Re: [asa] Question (regarding moon orbital distance and age)

From: Merv <mrb22667@kansas.net>
Date: Fri Mar 14 2008 - 17:44:51 EDT

Okay -- if no one else comments on this, I'll put in my speculative two-cents response.

It seems to me that the argument below assumes a uniformitarian view that lunar recession rates today were constant in the past.

I think a good treatment of this (formerly "Slichter's dilemma") is given in at the talkorigins site at: http://www.talkorigins.org/faqs/moonrec.html

While I was guessing that he needed to take into account that oceans were not around for the entire 4.5 billion year history, the actual solution according to the talkorigins author involved plate tectonics, a single super continent, much greater complexity of interacting effects than a simple two-body gravitational solution can resolve, and resulting slower rate of recession in the past than now. So I guess it does end up being all about uniformitarianism and its use when convenient and rejection of the same when not.

I didn't hear from you, Lee, whether or not you already got the feedback you wanted, but since I had a prior interest in the question as well, you provided the extra motivation to look into it. Thanks.

--Merv

Merv Wrote:
This is the argument as found in Walt Brown's "In the Beginning" p. 302, and not
what the responses or answers to it would be. It runs thus...

If the earth-moon system were really 4.6 billion years old then the moon should
be a lot farther way from the earth than it presently is because of its
recession. I.e. if the moon began its life orbiting earth as close as it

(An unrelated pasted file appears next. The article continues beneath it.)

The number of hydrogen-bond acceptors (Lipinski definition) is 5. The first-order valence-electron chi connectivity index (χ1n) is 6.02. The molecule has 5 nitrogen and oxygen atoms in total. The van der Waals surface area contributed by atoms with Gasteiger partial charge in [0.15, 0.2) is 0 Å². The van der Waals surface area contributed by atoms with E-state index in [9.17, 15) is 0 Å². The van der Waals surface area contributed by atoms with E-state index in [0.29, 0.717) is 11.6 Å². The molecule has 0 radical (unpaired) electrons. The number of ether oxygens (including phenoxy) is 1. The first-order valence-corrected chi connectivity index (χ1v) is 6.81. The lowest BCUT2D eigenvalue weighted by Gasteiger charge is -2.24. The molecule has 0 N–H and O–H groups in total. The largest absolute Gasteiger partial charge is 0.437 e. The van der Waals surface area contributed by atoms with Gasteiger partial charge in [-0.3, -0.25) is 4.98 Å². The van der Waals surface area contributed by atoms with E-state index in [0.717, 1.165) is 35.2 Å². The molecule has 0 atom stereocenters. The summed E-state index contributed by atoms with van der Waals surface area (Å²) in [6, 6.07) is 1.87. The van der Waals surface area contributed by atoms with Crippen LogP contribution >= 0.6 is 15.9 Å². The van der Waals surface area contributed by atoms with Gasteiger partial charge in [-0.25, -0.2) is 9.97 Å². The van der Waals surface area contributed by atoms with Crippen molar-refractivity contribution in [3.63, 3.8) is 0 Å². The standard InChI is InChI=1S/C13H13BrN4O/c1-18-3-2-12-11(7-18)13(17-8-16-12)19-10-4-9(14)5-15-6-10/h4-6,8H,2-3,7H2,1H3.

possibly could, then it would reach its present position in 1.2 billion years
according to Walt's calculations. So he concludes that the earth-moon system is
*less* than 1.2 billion years. He goes through a very accessible explanation of
how tidal bulges accelerate the moon slightly throwing it into ever bigger
orbits. He also objects to the origins of the moon as being formed from an
impact on earth by stating that its orbit is too circular, and too inclined for
that scenario. He has quite a bit else to say, but this should get some
responses started. Have at it!

--Merv

Quoting Lee Dunbar <leedunbar@planetcomm.net>:

> > If you will forgive a question by an inveterate lurker, I would like to
> > inquire of the old hands if they are aware of a YEC argument against the age
> > of the earth which involves the mean distance of the moon from the earth. I
> > had an inquiry and have no idea where to seek an answer.
> > Many thanks,
> > Lee
> > Walk with the King today and be a blessing
>

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Received on Fri Mar 14 16:48:57 2008

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